Monday, March 16th, 2009

Crock on Floating Points in JavaScript

Category: JavaScript

Over on the YUI blog, Douglas Crockford wrote a piece discussing why JavaScript’s current numeric type is problematic:

JavaScript has a single number type: IEEE 754 Double Precision floating point… Unfortunately, a binary floating point type has some significant disadvantages. The worst is that it cannot accurately represent decimal fractions, which is a big problem because humanity has been doing commerce in decimals for a long, long time. As a consequence, 0.1 + 0.2 === 0.3 is false, which is the source of a lot of confusion.

While you might think it would therefore be a good idea to add a new numeric type to JavaScript that can accurately represent decimal fractions, Doug claims there’s significant advantage in just having one type:

Having a single number type is one of JavaScript’s best features. Multiple number types can be a source of complexity, confusion, and error. A single type is simplifying and stabilizing.

So what’s the solution?

There is work on a decimal flavor of IEEE 754, and we looked at incorporating it into the next edition of ECMAScript. Unfortunately, adding a second number type to a language having only one can do a lot of violence to the language, so we deferred consideration of the decimal type to a future edition. Also, the proposed decimal type is extremely slow in execution, and to my eye is much too complicated in its specification.

When using a rich-type language, you can always tell when a developer is working on their first e-commerce application: he’ll use floating points instead of integers (or higher-level accurate decimal helpers, like BigDecimal in Java) to perform currency-related math.

What do you think the right solution is for JavaScript?

Posted by Ben Galbraith at 7:59 am

3.9 rating from 17 votes


Comments feed TrackBack URI

what about Number((0.1 + 0.2).toFixed(1)) === 0.3; :D

Comment by SleepyCod — March 16, 2009

I recently did a large financial app in JavaScript, and it was a real pain. I had to think about each operation and decide how to deal with it.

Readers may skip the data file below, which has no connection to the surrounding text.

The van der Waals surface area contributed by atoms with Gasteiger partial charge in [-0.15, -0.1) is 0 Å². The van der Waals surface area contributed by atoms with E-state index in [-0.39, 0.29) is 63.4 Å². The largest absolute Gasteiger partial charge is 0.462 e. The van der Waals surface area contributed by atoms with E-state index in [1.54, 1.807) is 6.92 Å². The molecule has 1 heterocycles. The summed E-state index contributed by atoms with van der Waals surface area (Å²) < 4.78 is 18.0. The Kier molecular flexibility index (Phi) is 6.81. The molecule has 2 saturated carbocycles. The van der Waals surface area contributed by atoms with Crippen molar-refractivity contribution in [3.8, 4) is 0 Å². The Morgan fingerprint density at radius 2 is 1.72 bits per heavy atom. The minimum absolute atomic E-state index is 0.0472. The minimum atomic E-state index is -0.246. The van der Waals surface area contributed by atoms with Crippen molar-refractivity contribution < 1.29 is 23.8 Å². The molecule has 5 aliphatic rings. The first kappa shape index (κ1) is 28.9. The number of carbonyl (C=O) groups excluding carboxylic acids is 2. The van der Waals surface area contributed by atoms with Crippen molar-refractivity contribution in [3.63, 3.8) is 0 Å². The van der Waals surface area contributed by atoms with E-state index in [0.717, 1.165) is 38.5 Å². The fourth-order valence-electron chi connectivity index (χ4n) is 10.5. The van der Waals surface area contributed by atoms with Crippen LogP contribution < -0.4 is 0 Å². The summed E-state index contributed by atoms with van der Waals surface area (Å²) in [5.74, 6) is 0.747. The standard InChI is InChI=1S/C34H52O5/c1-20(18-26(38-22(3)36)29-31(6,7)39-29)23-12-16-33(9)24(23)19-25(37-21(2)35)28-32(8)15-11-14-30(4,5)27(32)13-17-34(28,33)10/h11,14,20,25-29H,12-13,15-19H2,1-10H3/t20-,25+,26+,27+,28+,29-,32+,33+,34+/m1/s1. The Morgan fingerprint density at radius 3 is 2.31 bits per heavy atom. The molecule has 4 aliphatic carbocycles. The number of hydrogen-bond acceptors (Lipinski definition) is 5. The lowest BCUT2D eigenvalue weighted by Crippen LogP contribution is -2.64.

While I love BCD, I’ve rarely had it available to me (Atari BASIC did BCD). I hate the idea of adding a new type.

Comment by Nosredna — March 16, 2009

Why *anyone* would design a modern, interpreted language without an integer type is beyond me. What was the original rationale?

Comment by slacy — March 16, 2009

I’ll probably get peppered for this, but I am 100% positively certain about that if you do money maths in JS you’ve got *WAAAAYYYYY* more serious problems then floating point rounding errors…!

Comment by ThomasHansen — March 16, 2009

Man, if only we had better getter/setter support. We’re almost there. It wouldn’t work as a universal solution, but you could save yourself a lot of headache in some object oriented code by adding a setter that would automatically round to the sane number you meant to use (if you know, for instance, that you’re dealing with currencies).

Something like (I hope this formats right):
var sanePrice = function() {
var rawPrice = 0;
this.__defineGetter__("price", function() {
return Math.round( (rawPrice * 1000000)) / 1000000;
this.__defineSetter__("price", function(fpPrice) {
if(typeof fpPrice == "number") {
rawPrice = fpPrice;
else {
throw new Error("Price must be a number")
this.__defineGetter__("fpPrice", function() { return rawPrice });

var p = new sanePrice();

p.price = (0.1 * 0.2);
console.log(p.price) // returns 0.02
console.log(p.fpPrice) // returns 0.020000000000000004

Comment by skippyK — March 16, 2009

IEEE754 can represent integers just fine. It breaks down when representing values that can’t be expressed as the sum-of-reciprocals-of-powers-of-two. 1/10 is one of those values, just like 1/3 can’t be represented accurately as a decimal.

Is it insane to try to evaluate mathematical expressions as late as possible? 1/10 + 2/10 === 3/10, 1/3 + 1/5 === 5/15 + 3/15 === 8/15, etc. The parser could figure out that 0.1 should be represented as 1/10 and then 0.1 + 0.2 === 0.3.

Comment by rcrowley — March 16, 2009

Javascript solves this like every other floating-point programming language in the world solves it: you introduce an error tolerance. You don’t ask if 0.1 + 0.2 === 0.3 . All computer language manuals teach you never to use equality with floating points.

You ask if 0.1 + 0.2 – 0.3 < 0.00001 (or some other suitably small number). This works for all real-world cases. It isn’t that big a deal. Please do not flame me with complaints that it increases download size.

Comment by trav1m — March 17, 2009

While waiting for a solution, i’m using this class that fix the problem:

Comment by jure — March 17, 2009

I recently encountered this issue on a project where we were constructing a calculator which calculated Capital Gains Tax scenarios on the fly. Since we were using GWT we found the best solution was to employ the GWT Math library ( which contains a partial implementation of Java’s BigDecimal class. That was pretty neat.

If you don’t have the luxury of a such an implementation you have a couple of options. The first is to operate in cents. Do all your calculations in cents treating monetary amounts as integers. You must be careful however to avoid performing calcs that could result in a fractional result. Doing so would force the JS runtime to coerce the value into a floating point data type. The other option is to create a basic BigDecimal implementation yourself. Just create a wrapper type which stores both sides of the decimal point as an integer. Similar to treating everything as cents, simply provide a set of methods (an API) that allow you to operate on the number without having to think about how to manipulate the separate parts of the number.

Comment by GingerNinja — March 19, 2009

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